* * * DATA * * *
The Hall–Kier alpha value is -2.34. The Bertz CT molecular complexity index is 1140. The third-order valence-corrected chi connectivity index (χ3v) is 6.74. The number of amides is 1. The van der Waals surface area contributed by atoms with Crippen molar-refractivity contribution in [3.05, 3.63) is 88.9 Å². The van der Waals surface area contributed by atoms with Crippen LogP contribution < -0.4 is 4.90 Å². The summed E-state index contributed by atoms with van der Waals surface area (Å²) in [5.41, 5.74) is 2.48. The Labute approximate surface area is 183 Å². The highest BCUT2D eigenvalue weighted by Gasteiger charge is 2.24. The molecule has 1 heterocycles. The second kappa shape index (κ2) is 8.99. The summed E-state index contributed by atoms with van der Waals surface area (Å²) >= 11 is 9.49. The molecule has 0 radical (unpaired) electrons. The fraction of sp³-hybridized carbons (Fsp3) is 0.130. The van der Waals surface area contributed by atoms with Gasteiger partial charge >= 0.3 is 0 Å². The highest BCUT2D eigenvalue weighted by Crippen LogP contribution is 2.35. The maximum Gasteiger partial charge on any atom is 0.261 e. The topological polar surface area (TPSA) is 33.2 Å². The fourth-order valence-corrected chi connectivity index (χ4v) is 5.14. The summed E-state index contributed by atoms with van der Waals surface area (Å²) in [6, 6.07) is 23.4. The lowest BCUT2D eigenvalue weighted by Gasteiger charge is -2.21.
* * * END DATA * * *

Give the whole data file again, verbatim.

The Hall–Kier alpha value is -2.34. The Bertz CT molecular complexity index is 1140. The third-order valence-corrected chi connectivity index (χ3v) is 6.74. The number of amides is 1. The van der Waals surface area contributed by atoms with Crippen molar-refractivity contribution in [3.05, 3.63) is 88.9 Å². The van der Waals surface area contributed by atoms with Crippen LogP contribution < -0.4 is 4.90 Å². The summed E-state index contributed by atoms with van der Waals surface area (Å²) in [5.41, 5.74) is 2.48. The Labute approximate surface area is 183 Å². The highest BCUT2D eigenvalue weighted by Gasteiger charge is 2.24. The molecule has 1 heterocycles. The second kappa shape index (κ2) is 8.99. The summed E-state index contributed by atoms with van der Waals surface area (Å²) >= 11 is 9.49. The molecule has 0 radical (unpaired) electrons. The fraction of sp³-hybridized carbons (Fsp3) is 0.130. The van der Waals surface area contributed by atoms with Gasteiger partial charge >= 0.3 is 0 Å². The highest BCUT2D eigenvalue weighted by Crippen LogP contribution is 2.35. The maximum Gasteiger partial charge on any atom is 0.261 e. The topological polar surface area (TPSA) is 33.2 Å². The fourth-order valence-corrected chi connectivity index (χ4v) is 5.14. The summed E-state index contributed by atoms with van der Waals surface area (Å²) in [6, 6.07) is 23.4. The lowest BCUT2D eigenvalue weighted by Gasteiger charge is -2.21.